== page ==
There are five individual sports/martial arts which comprise Mixed Martial Arts (MMA). I tell my students that the first four are: Brazilian Jiu Jitsu, freestyle wrestling, Muay Thai, and boxing. (Or variations of these. For example, one can be a karate practitioner instead of a kickboxer, a Catch wrestler instead of a Jiu Jitsu expert, or a Greco-Roman wrestler instead of a freestyle one). Then I usually ask them: which one is the fifth art?
Answer: It is the art of MMA-specific techniques. Those are hybrid techniques which do not originate from other specialized arts. Techniques like grinding and pummeling against the cage, and ground and pound strikes.
Definition of MMA
MMA is a sport that includes techniques from totally unrelated arts of striking, wrestling, submission grappling, sport-specific techniques that do not derive from the aforementioned sports and the combination of all of the above as a way to counter or complement individual arts like the use of wrestling to set up punches, striking attacks to set up takedowns, and strikes to set up submissions.
Kostas Fantaousakis, Embracingthegrind.com
The best pure MMA fighters of the modern era are Georges St-Pierre and Demetrious "Mighty Mouse" Johnson. They are pretty good at every individual discipline but their strength lies in that they are masters of combining these skills into an art which can beat all other fundamental disciplines.
One way to examine how MMA-specific techniques evolved is to study Randy Couture’s career. Randy was a pioneer who combined techniques of his sport of origin (Greco-Roman wrestling) with strikes, to make them effective under Octagon rules, thereby making them MMA-specific. Examples of these techniques are his famous single necktie to dirty boxing and his underhook control while delivering punches.
Mark Coleman is another example of a fighter who modified the advantages of his discipline for MMA. Coleman used his top wrestling game to deliver devastating ground and pound strikes.
MMA is a melting pot which forces all competitors to evolve and modify their game one way or another. Sparring has a lot to do with this transformation. For example if you come from a karate background and you spar with kickboxers, you will learn how to deal with low kicks, the Muay Thai clinch, jabs, and hooks. Eventually you will become a kickboxer yourself although fans will still identify you as a karate fighter.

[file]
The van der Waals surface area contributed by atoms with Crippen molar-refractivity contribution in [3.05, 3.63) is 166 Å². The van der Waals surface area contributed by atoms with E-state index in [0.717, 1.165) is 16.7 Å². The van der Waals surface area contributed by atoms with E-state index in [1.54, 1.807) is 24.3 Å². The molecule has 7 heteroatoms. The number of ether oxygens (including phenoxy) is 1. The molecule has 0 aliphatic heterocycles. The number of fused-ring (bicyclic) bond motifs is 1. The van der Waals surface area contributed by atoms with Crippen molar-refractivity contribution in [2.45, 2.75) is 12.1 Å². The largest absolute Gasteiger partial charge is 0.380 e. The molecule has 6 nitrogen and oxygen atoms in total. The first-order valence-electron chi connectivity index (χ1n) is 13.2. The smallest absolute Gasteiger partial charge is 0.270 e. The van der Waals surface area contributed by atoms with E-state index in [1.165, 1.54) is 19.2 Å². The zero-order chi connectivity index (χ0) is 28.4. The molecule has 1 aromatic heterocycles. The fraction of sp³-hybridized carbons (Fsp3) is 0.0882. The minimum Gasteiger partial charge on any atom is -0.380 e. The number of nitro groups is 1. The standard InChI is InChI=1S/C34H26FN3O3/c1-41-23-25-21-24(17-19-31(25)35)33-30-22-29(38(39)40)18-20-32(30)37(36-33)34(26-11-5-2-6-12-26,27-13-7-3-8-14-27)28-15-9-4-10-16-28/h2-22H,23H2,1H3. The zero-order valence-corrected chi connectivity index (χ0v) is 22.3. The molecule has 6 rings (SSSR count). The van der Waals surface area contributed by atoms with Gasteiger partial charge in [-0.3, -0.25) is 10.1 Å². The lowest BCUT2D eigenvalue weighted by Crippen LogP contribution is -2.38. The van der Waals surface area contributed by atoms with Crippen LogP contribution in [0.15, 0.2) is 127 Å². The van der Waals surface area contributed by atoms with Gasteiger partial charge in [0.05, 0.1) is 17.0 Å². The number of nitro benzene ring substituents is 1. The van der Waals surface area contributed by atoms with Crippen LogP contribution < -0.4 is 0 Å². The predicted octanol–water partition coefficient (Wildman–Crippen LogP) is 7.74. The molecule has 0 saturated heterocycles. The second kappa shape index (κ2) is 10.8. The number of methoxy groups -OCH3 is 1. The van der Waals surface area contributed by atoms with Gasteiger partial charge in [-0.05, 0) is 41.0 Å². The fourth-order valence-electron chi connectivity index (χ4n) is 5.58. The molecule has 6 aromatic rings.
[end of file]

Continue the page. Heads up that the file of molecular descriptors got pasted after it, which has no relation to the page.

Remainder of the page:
Champions from other fighting sports, on the other hand, put different challenges on the table when they start competing in MMA. Mark Coleman, Lyoto Machida, and Mirko Cro Cop had great success in the beginning of their careers until MMA trainers and athletes adapted to their fighting styles. I do not care who you are, if there is enough fighting footage for them to study, your opponents will train specifically for your strengths and weaknesses and will eventually be able to counter you. As a result, this changes the MMA game by enriching it with new tactics and skills. But keep in mind that specialists are always dangerous and well-rounded fighters should never underestimate them. A BJJ world champion only needs to secure a takedown to beat an MMA fighter. A kickboxer only needs to land once.
In order to expand and sharpen your MMA arsenal, you need to train with specialists of other sports any chance you get. GSP, for example, had training bases in Greg Jackson’s and Firaz Zahabi’s gyms, but also had a boxing coach, a Muay Thai coach, a wrestling coach, and others. This provided him with the opportunity to raise his level way above the average MMA sparring partner’s. Rolling with a BJJ world champion is not the same as grappling with your average MMA grappler. Finding good sparring/grappling partners is always a difficult task but is worth the effort.
The way I look at it, an MMA coach is an architect trying to build a house using the best materials and methods provided by specialized craftsmen. Individual sports are rivers of wisdom that join in the ocean which is MMA. So, in order to get better in MMA we should appreciate and study all effective forms of fighting in their own sport rules, and at the highest levels. But it takes a true MMA coach to know what works in MMA and what does not. To know, for example, that an overhook in the clinch will save you from getting knocked out in boxing but in MMA it will give an underhook to your opponent, and probably a takedown opportunity. Same techniques under different rules may produce different results.
A follower asked me on Twitter how he can identify a specialized MMA coach instead of the common BJJ or kickboxing coach teaching MMA. Unfortunately, this is no easy task. Our sport is relatively new and everybody seems to be learning through trial and error. There are not many MMA masterminds out there. It seems to me that coaches who have a grasp of the MMA game are Javier Mendez, Greg Jackson, and Matt Hume. Their fighters apply gameplans and tactics that go well beyond your traditional kickboxing or grappling game. For example, they combine the use of the cage, wrestling, and grinding to make opponents carry their weight and work harder.
These coaches’ conceptual framework is the “study of the game”. I first heard about the “game” concept from BJJ legend Marcelo Garcia. He focuses on teaching and understanding the grappling game as a whole rather than a list of individual techniques. Each move is a part of a puzzle, creating opportunities or countering attacks. What comes before and after every move is important, but the game is not just comprised of techniques in chains or combinations. Tactics and objectives are also very important.